"Social media enables individuals to aggregate and exercise their collective strength," says Leong. "By augmenting the voices of powerless individuals or populations, the position of a community escalates, and the capacities and capabilities of the originally dispersed members are synergised, which propels the community forward in its development."
"There's a widespread view of the 'community as the victim' in disaster research, but we're fascinated by the power of the people on the ground."
"Social media has the potential to reach more people," says Kevin Bathman, a Sydney-based Malaysian creative director and arts and cultural producer.
"It's uncensored; there's no media organisation to edit things out."
Bathman was a leading force behind a viral campaign, Jom Balik Undi in 2013, to urge all Malaysians abroad to fly home to vote in the then upcoming general election.
Headlined "It's Time For Change, Malaysia", the Jom Balik Undi campaign (Malay for "Go home and vote") called on all Malaysians to get on board and spread the word by submitting photos of themselves holding a sign with their personal message of change and hope written on it. The campaign also raised money, helping more than 100 citizens to make the trip.
"Within Malaysia, there are limits on what people can do on social media, as it is monitored by the police, and even retweeting something critical of the government can bring you to the attention of the authorities," says Bathman.
Bathman discovered during the campaign which content works the best.
"We did [more than] 50 one-on-one interviews, asking the same questions, which we posted on social media, which worked really well. We also took photos of individuals with messages of support.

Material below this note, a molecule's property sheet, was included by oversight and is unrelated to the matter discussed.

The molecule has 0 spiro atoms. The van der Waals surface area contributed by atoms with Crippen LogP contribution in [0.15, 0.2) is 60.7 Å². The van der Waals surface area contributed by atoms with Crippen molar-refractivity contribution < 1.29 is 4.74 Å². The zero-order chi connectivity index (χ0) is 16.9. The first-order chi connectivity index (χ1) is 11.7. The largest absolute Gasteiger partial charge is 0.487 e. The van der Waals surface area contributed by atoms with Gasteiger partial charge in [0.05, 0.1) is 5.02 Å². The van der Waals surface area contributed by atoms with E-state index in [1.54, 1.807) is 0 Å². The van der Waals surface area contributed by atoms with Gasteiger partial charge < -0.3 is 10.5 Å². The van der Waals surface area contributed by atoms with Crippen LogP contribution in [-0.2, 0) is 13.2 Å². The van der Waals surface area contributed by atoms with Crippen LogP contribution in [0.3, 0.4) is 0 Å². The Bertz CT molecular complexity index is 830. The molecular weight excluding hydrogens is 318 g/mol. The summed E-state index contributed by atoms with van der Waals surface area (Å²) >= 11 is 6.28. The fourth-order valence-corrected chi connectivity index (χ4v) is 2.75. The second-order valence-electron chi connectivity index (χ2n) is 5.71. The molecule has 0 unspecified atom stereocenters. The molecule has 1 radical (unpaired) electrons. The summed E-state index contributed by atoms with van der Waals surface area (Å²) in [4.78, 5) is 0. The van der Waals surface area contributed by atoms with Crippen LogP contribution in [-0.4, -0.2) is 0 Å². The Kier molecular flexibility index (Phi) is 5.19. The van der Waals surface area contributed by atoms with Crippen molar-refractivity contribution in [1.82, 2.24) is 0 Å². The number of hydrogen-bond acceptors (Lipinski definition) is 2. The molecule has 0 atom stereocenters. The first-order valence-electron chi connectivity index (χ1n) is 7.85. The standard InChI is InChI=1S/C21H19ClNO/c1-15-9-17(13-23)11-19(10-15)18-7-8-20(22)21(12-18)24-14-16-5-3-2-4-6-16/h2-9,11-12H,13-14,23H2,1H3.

"But we needed to have started the campaign earlier. And also to reach out for the support of non-Malaysians – basically, anyone who supports democracy. We could have tapped in to this."
Bathman has run a number of multicultural campaigns concerned with public health, and social media is a big part of these. A recent example is a breast cancer awareness campaign for the Indian and Sri Lankan communities in NSW. While old-fashioned community events and forums are still needed, social media has proved key in disseminating videos in people's first languages.
"One of strengths of social media is its ability to engage with a community on their level – having a conversation, rather than telling them what they need to know," says Bathman.
"Red Cross has traditionally responded to humanitarian needs in a crisis through direct human contact with affected communities," says Nicole Batch, national program coordinator for the Migration Support Program of the Australian Red Cross.